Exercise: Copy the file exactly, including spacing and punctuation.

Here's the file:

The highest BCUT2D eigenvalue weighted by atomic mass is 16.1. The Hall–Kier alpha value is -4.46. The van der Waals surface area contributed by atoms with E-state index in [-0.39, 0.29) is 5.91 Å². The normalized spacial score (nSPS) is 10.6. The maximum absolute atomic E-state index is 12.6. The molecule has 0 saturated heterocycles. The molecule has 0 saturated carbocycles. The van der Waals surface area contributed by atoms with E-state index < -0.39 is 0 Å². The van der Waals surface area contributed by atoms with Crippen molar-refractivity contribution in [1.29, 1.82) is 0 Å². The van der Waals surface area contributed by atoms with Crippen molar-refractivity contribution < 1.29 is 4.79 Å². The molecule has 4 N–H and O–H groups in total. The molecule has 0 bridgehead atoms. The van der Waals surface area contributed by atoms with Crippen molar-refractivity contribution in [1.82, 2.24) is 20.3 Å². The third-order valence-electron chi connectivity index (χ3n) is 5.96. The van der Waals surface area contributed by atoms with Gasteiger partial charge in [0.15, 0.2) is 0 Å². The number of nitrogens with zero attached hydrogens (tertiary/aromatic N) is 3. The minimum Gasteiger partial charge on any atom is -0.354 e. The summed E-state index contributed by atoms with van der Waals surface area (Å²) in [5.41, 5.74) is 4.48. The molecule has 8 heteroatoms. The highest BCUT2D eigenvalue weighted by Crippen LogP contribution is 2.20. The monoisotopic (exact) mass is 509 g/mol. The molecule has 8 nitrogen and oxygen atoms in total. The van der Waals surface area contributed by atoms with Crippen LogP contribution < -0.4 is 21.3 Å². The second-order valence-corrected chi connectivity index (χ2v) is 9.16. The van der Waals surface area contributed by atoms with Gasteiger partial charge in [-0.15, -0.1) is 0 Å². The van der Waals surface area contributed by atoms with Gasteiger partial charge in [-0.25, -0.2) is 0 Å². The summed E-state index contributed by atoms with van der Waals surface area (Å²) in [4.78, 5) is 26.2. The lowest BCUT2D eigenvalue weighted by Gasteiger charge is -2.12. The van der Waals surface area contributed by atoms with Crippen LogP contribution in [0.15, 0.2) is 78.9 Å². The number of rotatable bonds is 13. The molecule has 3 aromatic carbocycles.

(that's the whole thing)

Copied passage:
The highest BCUT2D eigenvalue weighted by atomic mass is 16.1. The Hall–Kier alpha value is -4.46. The van der Waals surface area contributed by atoms with E-state index in [-0.39, 0.29) is 5.91 Å². The normalized spacial score (nSPS) is 10.6. The maximum absolute atomic E-state index is 12.6. The molecule has 0 saturated heterocycles. The molecule has 0 saturated carbocycles. The van der Waals surface area contributed by atoms with E-state index < -0.39 is 0 Å². The van der Waals surface area contributed by atoms with Crippen molar-refractivity contribution in [1.29, 1.82) is 0 Å². The van der Waals surface area contributed by atoms with Crippen molar-refractivity contribution < 1.29 is 4.79 Å². The molecule has 4 N–H and O–H groups in total. The molecule has 0 bridgehead atoms. The van der Waals surface area contributed by atoms with Crippen molar-refractivity contribution in [1.82, 2.24) is 20.3 Å². The third-order valence-electron chi connectivity index (χ3n) is 5.96. The van der Waals surface area contributed by atoms with Gasteiger partial charge in [0.15, 0.2) is 0 Å². The number of nitrogens with zero attached hydrogens (tertiary/aromatic N) is 3. The minimum Gasteiger partial charge on any atom is -0.354 e. The summed E-state index contributed by atoms with van der Waals surface area (Å²) in [5.41, 5.74) is 4.48. The molecule has 8 heteroatoms. The highest BCUT2D eigenvalue weighted by Crippen LogP contribution is 2.20. The monoisotopic (exact) mass is 509 g/mol. The molecule has 8 nitrogen and oxygen atoms in total. The van der Waals surface area contributed by atoms with Crippen LogP contribution < -0.4 is 21.3 Å². The second-order valence-corrected chi connectivity index (χ2v) is 9.16. The van der Waals surface area contributed by atoms with Gasteiger partial charge in [-0.15, -0.1) is 0 Å². The van der Waals surface area contributed by atoms with Gasteiger partial charge in [-0.25, -0.2) is 0 Å². The summed E-state index contributed by atoms with van der Waals surface area (Å²) in [4.78, 5) is 26.2. The lowest BCUT2D eigenvalue weighted by Gasteiger charge is -2.12. The van der Waals surface area contributed by atoms with Crippen LogP contribution in [0.15, 0.2) is 78.9 Å². The number of rotatable bonds is 13. The molecule has 3 aromatic carbocycles.